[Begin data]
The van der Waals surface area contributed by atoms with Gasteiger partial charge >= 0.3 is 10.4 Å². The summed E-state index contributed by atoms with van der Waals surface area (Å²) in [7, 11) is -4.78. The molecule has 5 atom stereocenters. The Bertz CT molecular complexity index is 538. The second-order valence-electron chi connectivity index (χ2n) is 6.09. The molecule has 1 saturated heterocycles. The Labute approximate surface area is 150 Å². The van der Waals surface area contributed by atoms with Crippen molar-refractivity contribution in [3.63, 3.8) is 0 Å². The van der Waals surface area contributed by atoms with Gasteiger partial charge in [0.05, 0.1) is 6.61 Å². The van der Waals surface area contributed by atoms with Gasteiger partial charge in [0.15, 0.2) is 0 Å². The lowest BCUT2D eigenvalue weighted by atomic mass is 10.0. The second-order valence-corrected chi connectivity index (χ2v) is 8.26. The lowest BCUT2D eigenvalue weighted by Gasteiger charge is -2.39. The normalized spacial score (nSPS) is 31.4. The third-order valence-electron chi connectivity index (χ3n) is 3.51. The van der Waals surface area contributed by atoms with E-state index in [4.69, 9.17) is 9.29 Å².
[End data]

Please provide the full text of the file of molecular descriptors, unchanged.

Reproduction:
The van der Waals surface area contributed by atoms with Gasteiger partial charge >= 0.3 is 10.4 Å². The summed E-state index contributed by atoms with van der Waals surface area (Å²) in [7, 11) is -4.78. The molecule has 5 atom stereocenters. The Bertz CT molecular complexity index is 538. The second-order valence-electron chi connectivity index (χ2n) is 6.09. The molecule has 1 saturated heterocycles. The Labute approximate surface area is 150 Å². The van der Waals surface area contributed by atoms with Crippen molar-refractivity contribution in [3.63, 3.8) is 0 Å². The van der Waals surface area contributed by atoms with Gasteiger partial charge in [0.05, 0.1) is 6.61 Å². The van der Waals surface area contributed by atoms with Gasteiger partial charge in [0.15, 0.2) is 0 Å². The lowest BCUT2D eigenvalue weighted by atomic mass is 10.0. The second-order valence-corrected chi connectivity index (χ2v) is 8.26. The lowest BCUT2D eigenvalue weighted by Gasteiger charge is -2.39. The normalized spacial score (nSPS) is 31.4. The third-order valence-electron chi connectivity index (χ3n) is 3.51. The van der Waals surface area contributed by atoms with E-state index in [4.69, 9.17) is 9.29 Å².